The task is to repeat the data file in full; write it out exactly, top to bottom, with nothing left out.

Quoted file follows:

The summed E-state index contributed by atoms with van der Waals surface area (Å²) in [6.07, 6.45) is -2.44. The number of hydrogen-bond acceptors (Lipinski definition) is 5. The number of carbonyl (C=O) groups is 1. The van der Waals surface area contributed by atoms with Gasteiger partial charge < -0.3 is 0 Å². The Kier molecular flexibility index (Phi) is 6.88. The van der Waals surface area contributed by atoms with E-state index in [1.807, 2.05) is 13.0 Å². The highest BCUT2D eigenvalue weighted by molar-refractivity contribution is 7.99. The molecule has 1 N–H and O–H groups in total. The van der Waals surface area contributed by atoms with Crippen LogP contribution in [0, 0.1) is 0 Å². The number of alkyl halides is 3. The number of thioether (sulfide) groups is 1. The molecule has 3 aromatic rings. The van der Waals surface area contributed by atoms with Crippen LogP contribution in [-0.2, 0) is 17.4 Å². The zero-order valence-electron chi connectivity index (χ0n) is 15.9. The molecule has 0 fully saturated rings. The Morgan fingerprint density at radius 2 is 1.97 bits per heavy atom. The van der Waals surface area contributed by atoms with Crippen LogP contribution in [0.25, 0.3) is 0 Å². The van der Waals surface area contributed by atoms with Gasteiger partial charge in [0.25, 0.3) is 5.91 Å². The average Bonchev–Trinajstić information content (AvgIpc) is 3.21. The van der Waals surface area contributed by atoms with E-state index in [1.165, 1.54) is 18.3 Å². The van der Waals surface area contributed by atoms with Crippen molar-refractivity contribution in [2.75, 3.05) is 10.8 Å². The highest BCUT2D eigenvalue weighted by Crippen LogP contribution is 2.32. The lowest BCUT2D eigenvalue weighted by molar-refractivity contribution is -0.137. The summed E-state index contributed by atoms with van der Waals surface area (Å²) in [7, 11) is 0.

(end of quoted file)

The summed E-state index contributed by atoms with van der Waals surface area (Å²) in [6.07, 6.45) is -2.44. The number of hydrogen-bond acceptors (Lipinski definition) is 5. The number of carbonyl (C=O) groups is 1. The van der Waals surface area contributed by atoms with Gasteiger partial charge < -0.3 is 0 Å². The Kier molecular flexibility index (Phi) is 6.88. The van der Waals surface area contributed by atoms with E-state index in [1.807, 2.05) is 13.0 Å². The highest BCUT2D eigenvalue weighted by molar-refractivity contribution is 7.99. The molecule has 1 N–H and O–H groups in total. The van der Waals surface area contributed by atoms with Crippen LogP contribution in [0, 0.1) is 0 Å². The number of alkyl halides is 3. The number of thioether (sulfide) groups is 1. The molecule has 3 aromatic rings. The van der Waals surface area contributed by atoms with Crippen LogP contribution in [-0.2, 0) is 17.4 Å². The zero-order valence-electron chi connectivity index (χ0n) is 15.9. The molecule has 0 fully saturated rings. The Morgan fingerprint density at radius 2 is 1.97 bits per heavy atom. The van der Waals surface area contributed by atoms with Crippen LogP contribution in [0.25, 0.3) is 0 Å². The van der Waals surface area contributed by atoms with Gasteiger partial charge in [0.25, 0.3) is 5.91 Å². The average Bonchev–Trinajstić information content (AvgIpc) is 3.21. The van der Waals surface area contributed by atoms with E-state index in [1.165, 1.54) is 18.3 Å². The van der Waals surface area contributed by atoms with Crippen molar-refractivity contribution in [2.75, 3.05) is 10.8 Å². The highest BCUT2D eigenvalue weighted by Crippen LogP contribution is 2.32. The lowest BCUT2D eigenvalue weighted by molar-refractivity contribution is -0.137. The summed E-state index contributed by atoms with van der Waals surface area (Å²) in [7, 11) is 0.